“We also do this at a price that is better than most. 

“We welcome and encourage Aussie Broadband customers to take advantage of this and switch over to Superloop. 

“Our existing customers are super important to us and we have propositions that allow them to experience faster speeds than the ones their current plans are capable of.”

iTnews has found another RSP that is offering the six-month price discount to all customers, not just to those that NBN Co will pay a rebate on.

For users whose services don’t actually qualify for the NBN rebate, MATE - which offers NBN services via Vocus - is picking up the tab.

“It’s a numbers game,” MATE general manager Mark Fazio told iTnews.

“Ultimately we did the numbers. We know that we can spend a lot of time and effort building a system to qualify if [a customer] gets [the discount] or not, and then spend a load of time explaining to customers why they don’t get it, which doesn’t mean anything to them.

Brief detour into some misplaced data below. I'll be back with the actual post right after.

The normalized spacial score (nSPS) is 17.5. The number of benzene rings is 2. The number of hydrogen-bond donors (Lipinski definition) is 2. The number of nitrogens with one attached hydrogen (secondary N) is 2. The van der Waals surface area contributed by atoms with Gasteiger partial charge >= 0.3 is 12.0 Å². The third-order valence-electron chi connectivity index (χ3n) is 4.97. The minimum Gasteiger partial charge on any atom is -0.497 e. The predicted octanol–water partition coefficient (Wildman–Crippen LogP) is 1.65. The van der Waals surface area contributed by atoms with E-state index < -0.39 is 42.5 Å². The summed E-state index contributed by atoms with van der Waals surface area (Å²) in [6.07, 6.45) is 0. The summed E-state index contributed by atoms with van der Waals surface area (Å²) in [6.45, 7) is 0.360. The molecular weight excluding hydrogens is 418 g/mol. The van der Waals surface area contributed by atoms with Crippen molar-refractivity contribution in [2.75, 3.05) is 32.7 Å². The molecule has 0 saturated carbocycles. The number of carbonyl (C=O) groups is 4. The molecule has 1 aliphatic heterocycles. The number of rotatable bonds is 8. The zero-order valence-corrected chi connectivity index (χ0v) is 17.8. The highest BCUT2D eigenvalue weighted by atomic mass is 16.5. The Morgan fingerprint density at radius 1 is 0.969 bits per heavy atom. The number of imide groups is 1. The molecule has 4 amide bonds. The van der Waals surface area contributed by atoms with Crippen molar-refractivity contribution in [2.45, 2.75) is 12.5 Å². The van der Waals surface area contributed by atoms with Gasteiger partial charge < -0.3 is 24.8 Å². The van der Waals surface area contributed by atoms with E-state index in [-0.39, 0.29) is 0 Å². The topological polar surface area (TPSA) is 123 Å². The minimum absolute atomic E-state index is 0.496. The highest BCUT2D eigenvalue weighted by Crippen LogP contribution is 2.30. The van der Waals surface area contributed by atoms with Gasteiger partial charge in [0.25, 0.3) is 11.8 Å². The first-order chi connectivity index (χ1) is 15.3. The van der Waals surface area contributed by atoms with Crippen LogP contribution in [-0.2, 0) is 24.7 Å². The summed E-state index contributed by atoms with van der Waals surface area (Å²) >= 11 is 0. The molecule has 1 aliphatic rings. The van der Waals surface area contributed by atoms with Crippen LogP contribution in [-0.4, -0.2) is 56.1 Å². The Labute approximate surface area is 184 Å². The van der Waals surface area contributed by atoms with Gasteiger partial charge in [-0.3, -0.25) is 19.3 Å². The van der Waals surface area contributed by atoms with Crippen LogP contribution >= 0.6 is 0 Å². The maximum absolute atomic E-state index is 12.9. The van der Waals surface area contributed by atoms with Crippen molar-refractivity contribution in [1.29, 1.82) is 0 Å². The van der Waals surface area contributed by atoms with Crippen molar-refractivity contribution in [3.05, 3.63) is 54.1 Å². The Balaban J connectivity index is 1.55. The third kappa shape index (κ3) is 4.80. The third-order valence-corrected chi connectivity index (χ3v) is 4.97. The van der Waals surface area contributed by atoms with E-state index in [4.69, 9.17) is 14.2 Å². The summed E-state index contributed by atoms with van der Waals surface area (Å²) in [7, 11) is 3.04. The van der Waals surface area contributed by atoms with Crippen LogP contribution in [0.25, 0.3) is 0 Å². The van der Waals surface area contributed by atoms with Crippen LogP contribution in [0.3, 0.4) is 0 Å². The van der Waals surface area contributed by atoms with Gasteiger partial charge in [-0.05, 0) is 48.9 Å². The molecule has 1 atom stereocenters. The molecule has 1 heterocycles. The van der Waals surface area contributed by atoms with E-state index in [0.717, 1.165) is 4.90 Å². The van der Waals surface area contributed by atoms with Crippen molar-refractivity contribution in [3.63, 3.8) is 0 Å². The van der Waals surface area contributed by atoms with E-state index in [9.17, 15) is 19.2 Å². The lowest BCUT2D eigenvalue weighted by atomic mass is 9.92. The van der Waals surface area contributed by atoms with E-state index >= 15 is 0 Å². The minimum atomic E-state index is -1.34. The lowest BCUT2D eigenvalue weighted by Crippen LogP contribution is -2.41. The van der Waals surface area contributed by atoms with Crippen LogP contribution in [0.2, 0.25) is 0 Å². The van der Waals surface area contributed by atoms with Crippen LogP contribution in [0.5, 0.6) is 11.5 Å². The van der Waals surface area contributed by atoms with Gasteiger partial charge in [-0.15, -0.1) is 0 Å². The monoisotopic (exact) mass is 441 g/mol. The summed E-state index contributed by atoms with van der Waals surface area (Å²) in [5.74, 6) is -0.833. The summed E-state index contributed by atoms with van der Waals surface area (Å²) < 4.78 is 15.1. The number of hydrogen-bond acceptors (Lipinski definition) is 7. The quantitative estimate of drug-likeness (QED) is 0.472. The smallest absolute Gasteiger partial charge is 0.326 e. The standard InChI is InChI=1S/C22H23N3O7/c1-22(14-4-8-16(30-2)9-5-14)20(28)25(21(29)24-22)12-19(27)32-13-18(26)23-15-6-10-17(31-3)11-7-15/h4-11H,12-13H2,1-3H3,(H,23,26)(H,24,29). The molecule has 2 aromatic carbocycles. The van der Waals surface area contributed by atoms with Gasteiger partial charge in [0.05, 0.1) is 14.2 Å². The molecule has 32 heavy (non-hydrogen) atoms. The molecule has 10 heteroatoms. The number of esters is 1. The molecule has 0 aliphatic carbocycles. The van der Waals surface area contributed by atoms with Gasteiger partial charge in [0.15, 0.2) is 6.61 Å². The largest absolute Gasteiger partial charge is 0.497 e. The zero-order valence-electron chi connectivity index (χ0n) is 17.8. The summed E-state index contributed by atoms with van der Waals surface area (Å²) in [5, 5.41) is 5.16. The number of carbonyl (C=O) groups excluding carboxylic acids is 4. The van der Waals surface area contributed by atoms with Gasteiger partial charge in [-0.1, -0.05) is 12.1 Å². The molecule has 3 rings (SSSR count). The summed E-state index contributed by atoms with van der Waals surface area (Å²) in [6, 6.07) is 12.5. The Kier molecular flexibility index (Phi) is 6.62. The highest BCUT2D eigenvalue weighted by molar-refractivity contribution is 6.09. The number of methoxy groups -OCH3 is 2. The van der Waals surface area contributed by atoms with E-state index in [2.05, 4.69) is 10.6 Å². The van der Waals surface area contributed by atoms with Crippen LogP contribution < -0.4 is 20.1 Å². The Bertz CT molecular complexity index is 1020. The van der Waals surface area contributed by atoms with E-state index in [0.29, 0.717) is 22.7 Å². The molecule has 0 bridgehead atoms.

“So our view is the right thing to do is that anybody and everybody gets it, and we feel like we’ll get the benefit of the increased customer base and from the loyalty of the current customers staying longer. 

“That’s the decision of our business. Sure, it may take a little while to get that money back that we’ve given away upfront, but we’re comfortable with that because we have to be. We have to back ourselves.”

Fazio said MATE’s market strategy generally wasn’t to offer different prices to different customers.

“If you look at our history, we’ve never offered anything to new customers that we couldn’t offer the current customers,” he said.

“The purpose of that is, sure you might take a hit upfront because the [rebate scheme] from NBN Co only allows you to be incentivised for new connections, but the hit we take there hopefully and we’re seeing comes back with long-term customers - less churn, more loyalty.”

One possible reason why Aussie Broadband could not do the same is that its costs to absorb six months of heavy discounts on existing services would be much higher than for other RSPs.

Aussie Broadband dominates the higher speed tiers, and has exponentially more services than any other provider.

At last count, Aussie Broadband has 52 percent of all active 250Mbps services and 79 percent of all gigabit services.